It is not impossible corruption and organised crime to be bound in some way to the new rule of law mechanism the European Commission is preparing. This is what Vice President Viviane Reding told euinside responding to the question whether the mechanism Jose Manuel Barroso announced during his annual state of the union address on September 11th could replace the Cooperation and Verification Mechanism with which Bulgaria and Romania joined the EU. Ms Reding gave a detailed background about the Bulgarian-Romanian mechanism, recalling that it was imposed because of the corruption and organised crime in Bulgaria and mainly only corruption in Romania - phenomena still not cured. Without saying it directly, but from the vice president's statement, who is responsible for justice, fundamental rights and citizenship, it became clear that Bulgaria and Romania are a separate category member states.
The conclusion comes with the explanation which she gave about the common European mechanism, the only purpose of which is to ensure there is an early warning mechanism when the independence of the judiciary is harmed. The focus will be precisely on the freedom the courts have to rule without bias as well as on ensuring an independent supreme court that can "correct" errors at a lower level. This means that the mechanism that is currently worked upon will be entirely aimed at removing problems like those that emerged in Hungary and Romania where precisely the independence of their supreme courts (the constitutional court in Romania) were attacked. This is clearly seen in the grounds Ms Reding gave on September 4th at the Centre for European Policy Studies (CEPS) in Brussels about the upcoming proposal.
In all statements related to the issue, only the examples of Hungary and Romania are quoted, not Bulgaria. It is still not clear when exactly will the Commission be ready with the proposals, but it is certain that there will be several options. Viviane Reding did not reject the possibility the two mechanisms to be in some way bound together, but underlined that the common European one has another purpose.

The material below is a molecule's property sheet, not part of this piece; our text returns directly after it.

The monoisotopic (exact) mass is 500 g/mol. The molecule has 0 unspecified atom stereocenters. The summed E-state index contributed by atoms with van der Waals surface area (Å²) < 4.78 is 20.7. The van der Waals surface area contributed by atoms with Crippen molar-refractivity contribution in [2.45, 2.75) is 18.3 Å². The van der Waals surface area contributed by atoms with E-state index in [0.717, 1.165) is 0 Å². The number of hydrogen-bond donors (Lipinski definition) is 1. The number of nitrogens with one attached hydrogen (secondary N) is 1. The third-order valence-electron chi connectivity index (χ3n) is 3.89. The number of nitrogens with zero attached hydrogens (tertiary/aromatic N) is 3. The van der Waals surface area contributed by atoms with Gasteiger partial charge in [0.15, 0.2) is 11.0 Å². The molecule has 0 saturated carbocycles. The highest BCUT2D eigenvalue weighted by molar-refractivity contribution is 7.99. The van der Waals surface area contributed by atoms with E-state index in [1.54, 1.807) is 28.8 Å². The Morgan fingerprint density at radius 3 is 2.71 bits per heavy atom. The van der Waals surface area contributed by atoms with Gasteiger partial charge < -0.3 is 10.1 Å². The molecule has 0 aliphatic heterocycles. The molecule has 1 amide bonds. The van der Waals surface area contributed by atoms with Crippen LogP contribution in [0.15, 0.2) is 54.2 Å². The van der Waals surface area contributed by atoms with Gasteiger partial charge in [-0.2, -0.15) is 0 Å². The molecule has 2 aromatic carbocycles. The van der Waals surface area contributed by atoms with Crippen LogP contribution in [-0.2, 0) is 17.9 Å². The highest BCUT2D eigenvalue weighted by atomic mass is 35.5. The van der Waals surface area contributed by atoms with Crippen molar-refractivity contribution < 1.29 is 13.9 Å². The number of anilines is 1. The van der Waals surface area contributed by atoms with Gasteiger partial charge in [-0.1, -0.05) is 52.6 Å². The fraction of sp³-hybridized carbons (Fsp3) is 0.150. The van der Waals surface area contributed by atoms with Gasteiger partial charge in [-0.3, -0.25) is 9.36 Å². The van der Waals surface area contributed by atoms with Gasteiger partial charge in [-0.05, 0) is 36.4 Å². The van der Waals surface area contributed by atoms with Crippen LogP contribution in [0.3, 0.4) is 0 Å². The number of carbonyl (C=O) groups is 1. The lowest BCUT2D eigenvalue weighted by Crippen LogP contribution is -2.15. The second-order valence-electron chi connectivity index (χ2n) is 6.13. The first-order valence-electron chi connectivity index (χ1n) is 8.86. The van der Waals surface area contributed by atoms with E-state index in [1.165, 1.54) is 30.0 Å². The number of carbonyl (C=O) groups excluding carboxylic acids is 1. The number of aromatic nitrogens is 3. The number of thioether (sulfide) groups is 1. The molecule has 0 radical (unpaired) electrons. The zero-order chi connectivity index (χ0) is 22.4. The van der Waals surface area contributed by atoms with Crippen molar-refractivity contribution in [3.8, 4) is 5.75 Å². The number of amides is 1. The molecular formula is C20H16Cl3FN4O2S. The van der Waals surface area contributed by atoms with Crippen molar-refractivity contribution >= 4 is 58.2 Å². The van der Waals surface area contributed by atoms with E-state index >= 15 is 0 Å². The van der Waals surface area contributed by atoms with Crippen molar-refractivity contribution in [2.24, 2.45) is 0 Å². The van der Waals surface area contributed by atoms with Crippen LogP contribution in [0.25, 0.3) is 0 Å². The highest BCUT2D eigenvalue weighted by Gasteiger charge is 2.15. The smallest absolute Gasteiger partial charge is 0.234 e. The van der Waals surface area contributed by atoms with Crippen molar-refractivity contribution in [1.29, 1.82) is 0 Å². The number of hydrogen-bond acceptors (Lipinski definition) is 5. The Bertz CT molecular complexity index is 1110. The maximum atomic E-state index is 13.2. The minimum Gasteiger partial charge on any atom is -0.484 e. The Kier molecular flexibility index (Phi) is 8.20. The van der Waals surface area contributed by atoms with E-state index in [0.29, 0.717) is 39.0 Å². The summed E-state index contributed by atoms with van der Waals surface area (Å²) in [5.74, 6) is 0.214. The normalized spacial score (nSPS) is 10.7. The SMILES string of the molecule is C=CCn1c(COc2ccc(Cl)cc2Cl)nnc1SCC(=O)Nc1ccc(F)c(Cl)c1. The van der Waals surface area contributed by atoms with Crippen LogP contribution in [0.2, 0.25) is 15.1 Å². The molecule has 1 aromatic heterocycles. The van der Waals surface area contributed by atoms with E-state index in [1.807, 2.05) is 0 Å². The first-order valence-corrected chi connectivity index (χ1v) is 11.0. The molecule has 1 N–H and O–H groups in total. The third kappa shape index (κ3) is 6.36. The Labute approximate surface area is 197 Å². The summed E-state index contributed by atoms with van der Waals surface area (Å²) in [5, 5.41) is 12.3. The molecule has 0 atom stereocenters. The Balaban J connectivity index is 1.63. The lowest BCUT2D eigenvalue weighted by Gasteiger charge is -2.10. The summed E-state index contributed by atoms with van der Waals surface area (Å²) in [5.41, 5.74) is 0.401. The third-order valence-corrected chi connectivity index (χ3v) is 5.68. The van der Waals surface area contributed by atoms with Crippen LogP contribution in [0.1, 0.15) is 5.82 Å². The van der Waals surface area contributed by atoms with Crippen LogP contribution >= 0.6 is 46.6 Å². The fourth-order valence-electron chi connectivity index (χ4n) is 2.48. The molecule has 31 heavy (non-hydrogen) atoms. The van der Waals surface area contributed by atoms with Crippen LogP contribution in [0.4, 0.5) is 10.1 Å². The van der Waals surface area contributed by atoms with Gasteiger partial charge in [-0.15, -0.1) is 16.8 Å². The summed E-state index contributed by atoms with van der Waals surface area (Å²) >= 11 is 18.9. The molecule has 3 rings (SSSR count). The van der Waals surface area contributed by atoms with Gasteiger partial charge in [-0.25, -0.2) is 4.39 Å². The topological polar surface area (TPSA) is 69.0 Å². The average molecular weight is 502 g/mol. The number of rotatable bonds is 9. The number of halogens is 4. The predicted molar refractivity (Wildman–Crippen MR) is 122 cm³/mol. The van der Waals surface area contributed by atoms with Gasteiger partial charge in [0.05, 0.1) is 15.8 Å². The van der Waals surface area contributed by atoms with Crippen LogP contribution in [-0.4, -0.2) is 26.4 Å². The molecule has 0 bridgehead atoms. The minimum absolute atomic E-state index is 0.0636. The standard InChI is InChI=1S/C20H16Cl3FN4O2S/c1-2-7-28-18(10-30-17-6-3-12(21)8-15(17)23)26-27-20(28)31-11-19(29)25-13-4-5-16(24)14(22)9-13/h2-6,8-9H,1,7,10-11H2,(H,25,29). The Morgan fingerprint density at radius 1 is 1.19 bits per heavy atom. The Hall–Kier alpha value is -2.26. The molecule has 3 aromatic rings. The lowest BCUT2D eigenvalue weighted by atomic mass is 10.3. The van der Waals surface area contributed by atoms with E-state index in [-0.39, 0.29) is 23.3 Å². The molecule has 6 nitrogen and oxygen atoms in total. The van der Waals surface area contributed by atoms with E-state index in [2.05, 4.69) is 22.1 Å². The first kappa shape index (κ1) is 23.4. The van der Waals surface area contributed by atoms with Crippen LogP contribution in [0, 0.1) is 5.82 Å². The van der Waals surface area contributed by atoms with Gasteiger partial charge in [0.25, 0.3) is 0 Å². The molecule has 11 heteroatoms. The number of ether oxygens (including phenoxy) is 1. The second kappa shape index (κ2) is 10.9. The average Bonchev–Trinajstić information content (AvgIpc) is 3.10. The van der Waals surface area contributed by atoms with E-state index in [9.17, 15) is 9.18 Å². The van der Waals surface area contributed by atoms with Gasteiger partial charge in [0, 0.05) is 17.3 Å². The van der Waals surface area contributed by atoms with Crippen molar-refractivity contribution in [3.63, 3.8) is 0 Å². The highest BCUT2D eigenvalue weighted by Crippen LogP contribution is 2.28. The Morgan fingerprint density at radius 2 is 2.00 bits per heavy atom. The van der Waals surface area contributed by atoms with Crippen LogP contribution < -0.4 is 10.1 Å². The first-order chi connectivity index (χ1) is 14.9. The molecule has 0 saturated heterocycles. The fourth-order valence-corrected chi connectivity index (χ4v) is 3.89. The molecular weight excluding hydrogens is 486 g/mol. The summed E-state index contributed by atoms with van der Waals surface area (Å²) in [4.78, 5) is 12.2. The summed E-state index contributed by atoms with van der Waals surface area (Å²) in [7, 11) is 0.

The fight against communism can take a generation
Viviane Reding was in Trieste to take part in the first in its kind trans-border and multi-country dialogue with citizens from four countries - Italy, Austria, Slovenia and Croatia. The choice of town is not an accident because this is an assembly point of the German, Latin and Slav culture. In the more recent history Trieste was often a centre of the battle between the east and the west during the Cold War because it was one of the border points of the Iron Curtain, though one of the more leaking places given the a little more loose dictatorship the countries in former Yugoslavia had. Currently, there is again a process of activation of relations among the countries in the region. There already is readiness the trilateral summits between the leaders of Croatia, Slovenia and Austria and also between Croatia, Slovenia and Italy, to become regular. It is not impossible these summits to turn into quadrilateral with the ambition to coordinate better the four countries' positions in the EU, three of which are in the euro area.